Safety Supervisors and their Mistakes
Whether you yourself are a safety supervisor or are just tasked with the appointing and training of them within your business, you’ve got your work cut out for you. Safety supervision is vital to any safe and efficient organization, but getting things just right is far from easy. For one, the changing safety strategy ‘findings’ and industry ‘best practices’ are an ongoing evolution that require safety supervisors to keep up with the times, even if they’ve just gotten used to a different system altogether.
Further complicating things is that, while OSHA and other overseeing bodies do set standards, safety is not a one-size-fits-all arena. In fact, managers will often find that, without adaptation for the specific workplace in which they exist, simply copying other seemingly successful businesses’ techniques verbatim won’t deliver the results they’re looking for.
Knowing this is all well and good, but before even getting to specific strategies, there are basics to be covered. In this blog post, we’re going to take a look at five ways in which the basics of safety supervision can be misconstrued. Hopefully, you and/or your management team will be able to avoid making these common mistakes and skip right past the clutter into a happy, blissful management existence (we all can dream, right?).
5 Common Mistakes Safety Supervisors Make
1. Being Reactive vs. Proactive
This mistake isn’t limited to safety, in fact it’s relevant to all kinds of management roles. I’m mentioning it here, however, because it can become especially dangerous to your employees when it comes to safety supervision.
Safety, of course, is a place in which we all can easily understand the importance of being proactive; we want to stop accidents from ever happening in the first place, rather than having to pick up the pieces after something goes wrong. Sometimes, a reactive approach is inevitable, but incidents should happen rarely to never, and it’s only in these situations we should find ourselves behind the eight ball. Of course we want to learn from our mistakes, but this kind of learning is dangerous when human lives are at stake.
For this reason, supervisors should be extremely ambitious about going out and observing – you know, supervising! – the processes they oversee and nipping problem areas at the bud. Supervisors should tackle emerging problems right away, and, in the case there they feel unequipped to deal with a situation fully, be unafraid to bring concerns to their own higher ups.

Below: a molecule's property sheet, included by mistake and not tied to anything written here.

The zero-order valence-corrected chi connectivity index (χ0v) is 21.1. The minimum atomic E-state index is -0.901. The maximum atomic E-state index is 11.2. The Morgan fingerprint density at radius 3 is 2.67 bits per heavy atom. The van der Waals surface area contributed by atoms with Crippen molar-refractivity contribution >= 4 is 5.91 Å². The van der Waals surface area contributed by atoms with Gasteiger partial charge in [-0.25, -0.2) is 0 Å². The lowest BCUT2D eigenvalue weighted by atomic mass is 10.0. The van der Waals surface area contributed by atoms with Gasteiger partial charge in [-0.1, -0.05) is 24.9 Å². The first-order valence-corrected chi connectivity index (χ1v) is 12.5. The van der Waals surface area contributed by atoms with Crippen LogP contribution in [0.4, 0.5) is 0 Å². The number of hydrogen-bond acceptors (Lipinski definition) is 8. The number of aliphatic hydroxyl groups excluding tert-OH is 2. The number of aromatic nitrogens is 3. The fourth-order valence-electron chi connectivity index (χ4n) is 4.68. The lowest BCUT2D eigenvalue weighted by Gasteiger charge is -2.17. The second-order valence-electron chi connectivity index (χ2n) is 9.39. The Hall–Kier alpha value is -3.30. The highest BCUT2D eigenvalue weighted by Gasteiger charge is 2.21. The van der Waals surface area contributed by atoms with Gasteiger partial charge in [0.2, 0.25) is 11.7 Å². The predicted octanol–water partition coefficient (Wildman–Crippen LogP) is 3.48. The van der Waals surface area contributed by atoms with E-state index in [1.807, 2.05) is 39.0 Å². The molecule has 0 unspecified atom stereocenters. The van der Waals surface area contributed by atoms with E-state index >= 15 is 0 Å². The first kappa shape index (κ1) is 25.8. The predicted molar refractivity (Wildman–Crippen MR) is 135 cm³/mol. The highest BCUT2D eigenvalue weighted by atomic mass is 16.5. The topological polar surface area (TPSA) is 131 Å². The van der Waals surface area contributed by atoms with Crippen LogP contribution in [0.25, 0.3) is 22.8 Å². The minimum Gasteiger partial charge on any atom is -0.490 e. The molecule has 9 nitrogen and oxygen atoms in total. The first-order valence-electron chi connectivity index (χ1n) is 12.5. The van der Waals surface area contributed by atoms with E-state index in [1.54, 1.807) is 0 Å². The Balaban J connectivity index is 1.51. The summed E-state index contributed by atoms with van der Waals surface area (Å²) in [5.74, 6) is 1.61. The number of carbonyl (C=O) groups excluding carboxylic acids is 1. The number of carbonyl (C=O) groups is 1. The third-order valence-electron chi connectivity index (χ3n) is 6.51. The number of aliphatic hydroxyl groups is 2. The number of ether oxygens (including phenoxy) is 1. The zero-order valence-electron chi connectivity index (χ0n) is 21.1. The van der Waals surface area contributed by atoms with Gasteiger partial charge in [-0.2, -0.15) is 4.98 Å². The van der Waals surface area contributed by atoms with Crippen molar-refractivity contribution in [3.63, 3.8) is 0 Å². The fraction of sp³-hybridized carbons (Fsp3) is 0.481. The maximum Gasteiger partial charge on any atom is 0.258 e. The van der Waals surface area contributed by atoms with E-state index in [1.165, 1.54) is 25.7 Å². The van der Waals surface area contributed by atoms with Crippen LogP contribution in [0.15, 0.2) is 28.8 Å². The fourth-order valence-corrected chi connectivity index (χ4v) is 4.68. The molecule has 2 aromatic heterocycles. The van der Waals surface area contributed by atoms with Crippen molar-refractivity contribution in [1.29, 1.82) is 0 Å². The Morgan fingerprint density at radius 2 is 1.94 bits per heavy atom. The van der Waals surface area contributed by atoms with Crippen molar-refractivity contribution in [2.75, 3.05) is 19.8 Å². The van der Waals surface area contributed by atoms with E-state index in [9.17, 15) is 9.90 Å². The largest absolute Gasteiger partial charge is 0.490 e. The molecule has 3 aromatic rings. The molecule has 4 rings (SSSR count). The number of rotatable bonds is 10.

2. Having Bad Employee Interaction/Skills
I’ll be honest with you, someone with bad people skills shouldn’t find themselves in a management role in the first place. That said, there are some situations in which employee/manager relations might become strained. One of these is when an hourly employee is promoted and is suddenly asked to oversee his or her peers. They might have been comfortable with the idea beforehand, but all of a sudden having to manage – and sometimes call out – their friends and co-workers might seem a bit awkward.
Another example might be a manager hired from the outside who has little familiarity with your workers yet. Employees might not be extremely open with someone they barely know, or their personalities could simply not mesh well.
Getting past these barriers is essential for any good supervisor, and it facilitates the successful correction of mistake number one (ensuring one is proactive about safety) because employees themselves are your absolute best source of safety information.
Keeping open channels of communication between safety supervisors and their workers will help immensely in catching new problems as they emerge. Employees should know they can trust their supervisor when something comes up, without fear of retaliation in the case that something has gone wrong or if they may feel at fault.
3. Knee-Jerk Reactions
When something happens or is brought to a supervisor’s attention, the worst thing they can do is come undone, employees look to their supervisors for guidance, and having someone flip out instead of set an example can be a major problem.